RICHARD: I did attend film school in Toronto but I consider my real film education all the years I spent watching film. From the age of 3 or 4 I would stay up all night watching movies with my Uncle or Grandmother. They exposed me to everything from "Clash of the Titans" to "They Live". My Uncle in particular had a massive library of TV taped movies. Each VHS tape had three films on it and there were a couple hundred of them. It was amazing. The other half of my education came by way of simply making films, practicing over and over and learning what works and what doesn't. Film school did allow me to meet my producing partner Zach Green however, so in that sense it was completely worth it.

ZACH: I got my film education at a film school in Toronto/Canada.

Q: I have to say, I loved "WORM"; is there a real-life story that prompted this film?

RICHARD: Thanks, I'm glad you found it worth your time! As for any real life inspirations I can't point to any specific stories or individuals. WORM is really in many ways a projection of some of my deepest fears and anxieties concerning my own life and possible future. Geoffrey Dodd is a man who had dreams and a passion for writing at one point in his life, but somewhere along the way he was sidelined and burdened with an existence he neither wanted or asked for. He becomes stuck in a rut from which there is no escape and eventually all of that resentment, frustration and untapped imagination festers and grows into something disturbing and dangerous. WORM is really about failure, my own fear of it and what life could be for me if I give up and take the easy out, as Geoffrey did all those years ago. Perhaps the film is a personal reminder to never quit, never settle until I've achieved all I feel I'm destined to achieve.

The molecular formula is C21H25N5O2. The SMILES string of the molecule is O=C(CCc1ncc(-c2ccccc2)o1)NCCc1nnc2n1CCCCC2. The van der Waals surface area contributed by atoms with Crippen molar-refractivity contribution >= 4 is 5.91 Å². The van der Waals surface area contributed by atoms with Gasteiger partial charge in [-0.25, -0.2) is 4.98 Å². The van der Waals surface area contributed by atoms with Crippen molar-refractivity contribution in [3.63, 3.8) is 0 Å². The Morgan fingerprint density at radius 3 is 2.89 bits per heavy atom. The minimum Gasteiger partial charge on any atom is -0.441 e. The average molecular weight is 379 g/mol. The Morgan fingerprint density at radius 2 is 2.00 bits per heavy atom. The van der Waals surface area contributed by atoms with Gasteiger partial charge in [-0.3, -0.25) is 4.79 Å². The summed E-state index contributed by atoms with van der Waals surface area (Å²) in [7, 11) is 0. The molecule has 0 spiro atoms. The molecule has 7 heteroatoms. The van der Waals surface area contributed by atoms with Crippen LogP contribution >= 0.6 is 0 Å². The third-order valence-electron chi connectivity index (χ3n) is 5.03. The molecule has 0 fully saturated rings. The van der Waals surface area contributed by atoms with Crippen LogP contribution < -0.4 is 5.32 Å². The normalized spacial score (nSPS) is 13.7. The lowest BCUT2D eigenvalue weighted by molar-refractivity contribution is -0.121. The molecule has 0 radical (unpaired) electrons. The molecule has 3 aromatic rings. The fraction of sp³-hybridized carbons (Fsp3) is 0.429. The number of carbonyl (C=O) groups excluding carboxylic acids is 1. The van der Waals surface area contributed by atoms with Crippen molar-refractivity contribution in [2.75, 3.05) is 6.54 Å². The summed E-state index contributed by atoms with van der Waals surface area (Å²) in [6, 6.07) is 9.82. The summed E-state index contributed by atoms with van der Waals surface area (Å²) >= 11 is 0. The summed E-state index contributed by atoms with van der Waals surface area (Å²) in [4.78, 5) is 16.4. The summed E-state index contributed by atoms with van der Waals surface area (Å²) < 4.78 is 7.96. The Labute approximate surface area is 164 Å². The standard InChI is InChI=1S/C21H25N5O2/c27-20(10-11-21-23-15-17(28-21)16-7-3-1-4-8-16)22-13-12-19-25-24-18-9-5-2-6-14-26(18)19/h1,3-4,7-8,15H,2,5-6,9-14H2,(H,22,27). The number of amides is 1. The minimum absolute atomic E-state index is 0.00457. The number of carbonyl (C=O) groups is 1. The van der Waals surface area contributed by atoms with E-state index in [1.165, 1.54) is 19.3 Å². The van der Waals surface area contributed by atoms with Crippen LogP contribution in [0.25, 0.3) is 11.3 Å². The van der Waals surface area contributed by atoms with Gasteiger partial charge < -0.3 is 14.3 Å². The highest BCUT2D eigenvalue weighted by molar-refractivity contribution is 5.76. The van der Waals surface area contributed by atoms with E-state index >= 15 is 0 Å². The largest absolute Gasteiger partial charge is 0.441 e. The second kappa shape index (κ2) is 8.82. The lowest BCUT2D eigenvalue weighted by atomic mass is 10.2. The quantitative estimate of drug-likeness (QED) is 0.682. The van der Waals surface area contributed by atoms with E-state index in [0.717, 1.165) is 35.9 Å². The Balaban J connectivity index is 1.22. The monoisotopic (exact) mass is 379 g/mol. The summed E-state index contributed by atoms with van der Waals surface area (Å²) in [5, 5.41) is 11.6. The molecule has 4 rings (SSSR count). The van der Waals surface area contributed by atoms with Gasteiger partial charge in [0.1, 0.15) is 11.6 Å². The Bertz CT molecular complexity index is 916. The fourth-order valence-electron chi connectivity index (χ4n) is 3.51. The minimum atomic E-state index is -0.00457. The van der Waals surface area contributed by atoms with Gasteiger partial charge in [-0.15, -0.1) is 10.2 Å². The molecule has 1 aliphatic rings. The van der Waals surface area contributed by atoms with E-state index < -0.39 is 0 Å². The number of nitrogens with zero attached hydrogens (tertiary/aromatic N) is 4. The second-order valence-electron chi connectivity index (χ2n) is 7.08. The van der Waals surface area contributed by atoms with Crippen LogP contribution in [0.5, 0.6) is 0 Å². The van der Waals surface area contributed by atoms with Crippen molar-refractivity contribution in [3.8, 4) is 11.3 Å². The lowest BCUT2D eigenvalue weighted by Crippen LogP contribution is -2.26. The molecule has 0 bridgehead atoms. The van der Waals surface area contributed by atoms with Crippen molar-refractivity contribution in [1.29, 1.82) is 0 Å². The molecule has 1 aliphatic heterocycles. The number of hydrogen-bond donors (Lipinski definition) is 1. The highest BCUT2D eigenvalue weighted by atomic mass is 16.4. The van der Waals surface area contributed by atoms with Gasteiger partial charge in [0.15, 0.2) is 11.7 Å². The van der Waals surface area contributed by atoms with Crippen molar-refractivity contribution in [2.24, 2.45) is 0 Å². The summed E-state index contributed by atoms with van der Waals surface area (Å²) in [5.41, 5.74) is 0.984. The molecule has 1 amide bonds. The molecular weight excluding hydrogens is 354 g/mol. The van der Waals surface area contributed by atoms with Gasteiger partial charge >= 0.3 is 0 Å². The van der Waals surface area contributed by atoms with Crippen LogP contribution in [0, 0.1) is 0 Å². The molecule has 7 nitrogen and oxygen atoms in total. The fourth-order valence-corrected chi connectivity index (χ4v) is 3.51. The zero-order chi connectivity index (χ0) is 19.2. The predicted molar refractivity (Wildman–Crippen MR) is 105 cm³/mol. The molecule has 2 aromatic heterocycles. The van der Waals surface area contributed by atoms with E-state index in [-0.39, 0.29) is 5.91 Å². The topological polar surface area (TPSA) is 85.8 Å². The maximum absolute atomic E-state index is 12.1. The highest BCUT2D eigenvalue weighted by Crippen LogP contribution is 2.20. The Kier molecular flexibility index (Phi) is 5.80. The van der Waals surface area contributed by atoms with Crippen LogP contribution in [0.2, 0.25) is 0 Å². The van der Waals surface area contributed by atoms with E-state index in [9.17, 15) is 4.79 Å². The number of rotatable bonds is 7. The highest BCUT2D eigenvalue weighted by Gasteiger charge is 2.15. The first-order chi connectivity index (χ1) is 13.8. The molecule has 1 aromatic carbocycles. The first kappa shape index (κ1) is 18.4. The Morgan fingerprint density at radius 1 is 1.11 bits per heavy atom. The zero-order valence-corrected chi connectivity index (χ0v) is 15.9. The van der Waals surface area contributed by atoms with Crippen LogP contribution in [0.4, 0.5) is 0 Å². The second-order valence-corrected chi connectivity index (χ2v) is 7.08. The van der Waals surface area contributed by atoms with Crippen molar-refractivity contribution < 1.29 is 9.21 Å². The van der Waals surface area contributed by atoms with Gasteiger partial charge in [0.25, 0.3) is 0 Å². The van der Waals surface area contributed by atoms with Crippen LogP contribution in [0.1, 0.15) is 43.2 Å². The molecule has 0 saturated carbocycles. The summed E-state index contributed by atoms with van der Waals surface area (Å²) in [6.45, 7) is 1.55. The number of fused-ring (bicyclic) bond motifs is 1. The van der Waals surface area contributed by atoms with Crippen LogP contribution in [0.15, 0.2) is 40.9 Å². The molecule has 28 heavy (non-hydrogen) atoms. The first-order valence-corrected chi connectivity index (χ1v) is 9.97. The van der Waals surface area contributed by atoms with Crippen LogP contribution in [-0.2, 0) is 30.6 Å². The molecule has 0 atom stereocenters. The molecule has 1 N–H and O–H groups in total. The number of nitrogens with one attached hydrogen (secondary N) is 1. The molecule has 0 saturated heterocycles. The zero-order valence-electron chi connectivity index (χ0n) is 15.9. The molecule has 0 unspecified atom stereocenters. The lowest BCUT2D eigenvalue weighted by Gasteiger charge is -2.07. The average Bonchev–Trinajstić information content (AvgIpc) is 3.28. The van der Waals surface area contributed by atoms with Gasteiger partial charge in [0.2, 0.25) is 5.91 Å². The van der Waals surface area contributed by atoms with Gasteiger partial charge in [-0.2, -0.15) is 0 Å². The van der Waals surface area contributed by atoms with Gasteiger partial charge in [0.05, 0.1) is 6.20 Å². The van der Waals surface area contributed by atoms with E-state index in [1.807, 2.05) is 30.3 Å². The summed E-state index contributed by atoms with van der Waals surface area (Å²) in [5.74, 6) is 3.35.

ZACH: Well, I do know Richard has a few nightmare stories about when he was back in high school that might have had an effect on writing "WORM", as well as I know we both love the dark cynical characters. I also think its quite interesting to watch a character like this, because I can promise that you or someone you know knows someone like this but you will never know that part of them.

Q: Writing, producing, directing, editing; it's a lot on the plate for the two of you. Do you also do your own casting, set-design, sound, etc.? How are you able to wear so many hats yet turn out quality productions?

RICHARD: Zach and myself do our own casting, but we have also come to rely on referrals and suggestions from trusted peers. Once you know a pool of talented actors its really easy to go to them for help. We found Robert Nolan in that exact way, he was suggested to us by an actress we had worked with in the past and it was the perfect fit. Zach and I do wear a lot of filmmaking caps, but its not by choice; its a monetary necessity at this point. We know no one will do as good a job as we will at this stage for the little pay we can offer, so rather than rely on half hearted help in the casting, promoting, producing departments, we do it ourselves. We have come to work with many great filmmaking pro's however, and we trust them dearly. I love writing and directing, but I assist in editing and producing because these projects are my babies and I only want the best. Zach produces and promotes like a machine, but his original job was post production; as a necessity he put on the producers cap a few years ago, and it just happened to fit him well! He's a natural and really knows how to get things done.